2018 Nissan Pathfinder Rear Door Alert
For those without small children or grandkids, Nissan provides a way to turn it off. (Photo: Nissan)
The concept of automaker employees turning real-life experiences into potentially lifesaving innovation is certainly refreshing, and something that Nissan is said to foster in its global corporate culture. “There’s a culture of innovation along with the Nissan Intelligent Mobility mission that really encourages employees around the world to seek out new ideas every day,” added Mendoza, who is also a mother of three. “We’re thankful that we were able to use our perspective as moms, and our backgrounds as engineers, to bring forward an idea that is now going into production — providing drivers with a reminder to check their back seats.” While the Rear Door Alert is new to Nissan, General Motors introduced something similar called “Rear Seat Reminder” with the 2017 GMC Acadia last year, and is already rolling out the system on other models this year. This said Nissan’s RDA should be even more effective than GM’s, because the Acadia gives no warning once its driver has left the vehicle.
2018 Nissan Pathfinder Rear Door Alert
Rear Door Alert will be standard in all 2018 Pathfinder trims. (Photo: Nissan)
Concerned citizens can only hope Nissan and GM either license their technologies or other automakers follow suit shortly, because the problem of children and animals dying from heat stroke in the back of hot cars doesn’t seem to be abating, despite the continued news stories surrounding the subject. Back in August of this year, the U.S. National Highway Traffic Safety Administration (NHTSA) hosted a public awareness event on the dangers of heat stroke for children left in hot vehicles, stating the number of child heat stroke deaths in the U.S. increased by 63 percent from 2015 to 2016—no similar data was available for Canada. As of July 31, 2017, both NoHeatStroke.org and KidsAndCars.org claimed that 29 children had died from the same problem year-to-date in the U.S., while the average number of children suffering a similar fate has been 37 since specifically recording heat stroke deaths in vehicles began in 1998. What’s more, 54 percent of those children were left behind by caregivers who completely forgot they were there, which makes both General Motors’ and Nissan’s rear seat alert systems all the more critical.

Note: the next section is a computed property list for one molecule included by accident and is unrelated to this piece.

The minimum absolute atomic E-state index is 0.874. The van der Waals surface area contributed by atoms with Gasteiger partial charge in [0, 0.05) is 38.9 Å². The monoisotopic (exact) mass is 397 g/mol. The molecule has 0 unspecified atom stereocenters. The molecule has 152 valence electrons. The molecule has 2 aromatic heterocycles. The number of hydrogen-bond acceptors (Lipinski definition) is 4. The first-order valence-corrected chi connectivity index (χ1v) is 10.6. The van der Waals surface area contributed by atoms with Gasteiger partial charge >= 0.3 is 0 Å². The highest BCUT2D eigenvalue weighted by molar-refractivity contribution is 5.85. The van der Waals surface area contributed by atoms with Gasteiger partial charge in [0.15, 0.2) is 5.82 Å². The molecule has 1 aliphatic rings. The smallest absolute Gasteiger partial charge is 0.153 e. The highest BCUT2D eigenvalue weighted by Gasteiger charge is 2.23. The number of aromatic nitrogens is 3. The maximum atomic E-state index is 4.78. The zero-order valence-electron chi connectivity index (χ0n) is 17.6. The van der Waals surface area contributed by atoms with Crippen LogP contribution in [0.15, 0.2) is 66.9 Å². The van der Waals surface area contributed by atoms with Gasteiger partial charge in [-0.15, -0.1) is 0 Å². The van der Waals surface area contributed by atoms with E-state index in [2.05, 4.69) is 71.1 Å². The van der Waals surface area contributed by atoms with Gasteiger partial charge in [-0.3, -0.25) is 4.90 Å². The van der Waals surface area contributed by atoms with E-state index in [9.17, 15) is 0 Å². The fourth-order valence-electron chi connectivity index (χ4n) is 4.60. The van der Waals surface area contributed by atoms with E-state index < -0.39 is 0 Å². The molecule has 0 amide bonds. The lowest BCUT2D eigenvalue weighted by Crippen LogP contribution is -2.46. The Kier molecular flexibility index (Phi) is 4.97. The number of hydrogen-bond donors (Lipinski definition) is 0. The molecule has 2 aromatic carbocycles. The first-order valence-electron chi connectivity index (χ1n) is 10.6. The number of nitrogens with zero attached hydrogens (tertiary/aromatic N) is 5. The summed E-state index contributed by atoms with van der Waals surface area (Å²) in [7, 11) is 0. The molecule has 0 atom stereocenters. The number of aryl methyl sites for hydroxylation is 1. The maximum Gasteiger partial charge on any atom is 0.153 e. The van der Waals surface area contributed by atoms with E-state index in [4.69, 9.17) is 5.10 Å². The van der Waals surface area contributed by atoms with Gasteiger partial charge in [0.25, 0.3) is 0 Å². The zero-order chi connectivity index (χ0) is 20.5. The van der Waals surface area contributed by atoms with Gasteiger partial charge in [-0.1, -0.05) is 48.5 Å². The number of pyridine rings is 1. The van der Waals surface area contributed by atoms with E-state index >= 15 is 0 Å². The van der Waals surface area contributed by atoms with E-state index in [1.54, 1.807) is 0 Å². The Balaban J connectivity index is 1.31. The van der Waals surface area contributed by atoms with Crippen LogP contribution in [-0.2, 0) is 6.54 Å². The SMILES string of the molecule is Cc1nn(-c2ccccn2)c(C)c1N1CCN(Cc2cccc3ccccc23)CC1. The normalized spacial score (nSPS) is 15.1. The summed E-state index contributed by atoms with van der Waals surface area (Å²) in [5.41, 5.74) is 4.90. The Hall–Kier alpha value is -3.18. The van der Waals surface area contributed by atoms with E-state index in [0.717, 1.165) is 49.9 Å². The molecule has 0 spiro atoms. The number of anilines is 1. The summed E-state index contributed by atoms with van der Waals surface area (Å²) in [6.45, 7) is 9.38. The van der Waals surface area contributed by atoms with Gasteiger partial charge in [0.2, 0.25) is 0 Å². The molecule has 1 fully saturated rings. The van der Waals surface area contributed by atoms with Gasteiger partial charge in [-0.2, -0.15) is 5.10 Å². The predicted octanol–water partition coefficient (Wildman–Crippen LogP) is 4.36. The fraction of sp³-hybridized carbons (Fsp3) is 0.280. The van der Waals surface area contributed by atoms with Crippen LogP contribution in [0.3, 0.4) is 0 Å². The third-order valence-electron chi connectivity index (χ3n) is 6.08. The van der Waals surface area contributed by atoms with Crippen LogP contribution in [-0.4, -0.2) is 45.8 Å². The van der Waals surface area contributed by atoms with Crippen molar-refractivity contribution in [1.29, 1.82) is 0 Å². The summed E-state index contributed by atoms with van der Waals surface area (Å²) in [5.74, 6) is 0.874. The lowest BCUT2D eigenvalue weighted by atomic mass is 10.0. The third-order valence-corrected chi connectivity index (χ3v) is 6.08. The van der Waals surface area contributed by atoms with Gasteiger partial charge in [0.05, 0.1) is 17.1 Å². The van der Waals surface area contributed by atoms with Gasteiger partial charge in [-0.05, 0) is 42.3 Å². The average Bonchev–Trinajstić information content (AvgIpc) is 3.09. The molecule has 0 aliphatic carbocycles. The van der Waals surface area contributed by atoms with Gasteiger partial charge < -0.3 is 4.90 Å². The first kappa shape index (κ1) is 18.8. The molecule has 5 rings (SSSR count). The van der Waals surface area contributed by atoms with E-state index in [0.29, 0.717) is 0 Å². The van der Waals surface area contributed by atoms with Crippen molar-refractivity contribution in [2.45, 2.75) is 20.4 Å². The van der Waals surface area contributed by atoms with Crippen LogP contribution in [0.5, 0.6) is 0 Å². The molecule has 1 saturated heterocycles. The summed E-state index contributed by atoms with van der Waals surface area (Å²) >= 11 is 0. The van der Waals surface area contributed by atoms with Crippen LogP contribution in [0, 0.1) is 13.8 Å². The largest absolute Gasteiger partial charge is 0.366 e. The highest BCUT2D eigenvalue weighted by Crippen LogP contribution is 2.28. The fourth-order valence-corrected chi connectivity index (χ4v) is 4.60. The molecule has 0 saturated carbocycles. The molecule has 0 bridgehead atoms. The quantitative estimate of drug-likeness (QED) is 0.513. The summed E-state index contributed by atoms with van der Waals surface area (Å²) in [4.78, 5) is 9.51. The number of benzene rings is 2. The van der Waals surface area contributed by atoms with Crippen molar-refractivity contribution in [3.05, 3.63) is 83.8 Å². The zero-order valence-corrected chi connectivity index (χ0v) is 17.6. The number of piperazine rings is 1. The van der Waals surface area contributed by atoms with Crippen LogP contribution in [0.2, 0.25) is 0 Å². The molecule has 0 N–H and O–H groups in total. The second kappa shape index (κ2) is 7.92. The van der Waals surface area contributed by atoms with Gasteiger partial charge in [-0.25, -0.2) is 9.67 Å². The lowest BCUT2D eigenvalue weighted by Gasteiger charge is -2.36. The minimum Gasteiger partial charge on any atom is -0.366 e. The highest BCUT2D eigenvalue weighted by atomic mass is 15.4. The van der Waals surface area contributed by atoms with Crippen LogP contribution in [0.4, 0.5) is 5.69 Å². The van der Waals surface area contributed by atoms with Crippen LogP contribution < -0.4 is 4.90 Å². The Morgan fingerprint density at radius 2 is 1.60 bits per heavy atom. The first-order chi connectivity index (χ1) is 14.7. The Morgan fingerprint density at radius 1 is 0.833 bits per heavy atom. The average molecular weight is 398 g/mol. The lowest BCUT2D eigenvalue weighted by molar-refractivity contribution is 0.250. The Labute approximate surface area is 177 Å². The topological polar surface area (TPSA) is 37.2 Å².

2018 Nissan Pathfinder Rear Door Alert
Rear Door Alert could reduce child heat stroke deaths and injuries significantly. (Photo: Nissan)
“The Rear Door Alert uses a similar honking cue that has been proven successful with Nissan’s Easy Fill Tire Alert,” added Foley, who is also a mother of two children. “By drawing your attention back to the vehicle once you’ve walked away, you are more likely to recheck the back seat than with a visual alert alone.” While the Rear Door Alert will be standard equipment on the 2018 Pathfinder, Nissan plans to add it to other models across its lineup as quickly as possible.
Nissan has given its popular Versa Note a refresh for 2017, changing up its styling and improving its feature set. Today we test it in top-line SL trim, complete with fog lamps, 16-inch alloys, heated…

2017 Nissan Versa Note SL Road Test

Living with an entry-level economy car doesn't have to be a boring or uncomfortable experience, and Nissan's Versa Note is especially good at dealing with the latter issue.

The Japanese brand's second smallest hatchback gets a mid-cycle update for 2017, highlighted by a particularly attractive new "V-Motion" chromed grille design sourced from previously restyled models within Nissan's ever-growing lineup of cars, SUVs and trucks.

Along with the tiny Micra city car, plus the Juke and new Qashqai SUVs, the Versa Note is in charge of attracting newcomers and fixed income earners to the automaker, its very approachable $14,498 base price one of its more agreeable attributes. For that you get a nifty looking little runabout that's better made than many in the subcompact class.

It's motivated by a 1.6-litre four-cylinder engine producing a rambunctious 109 horsepower and 107 lb-ft of torque, yet its claimed fuel economy is even more smile-inducing at 7.5 L/100km in Read Full Story
Listen up. Just in case you haven’t already heard, there’s no better new car for your money than Nissan’s Micra. For just $9,988 plus freight and dealer fees, which makes it the least expensive…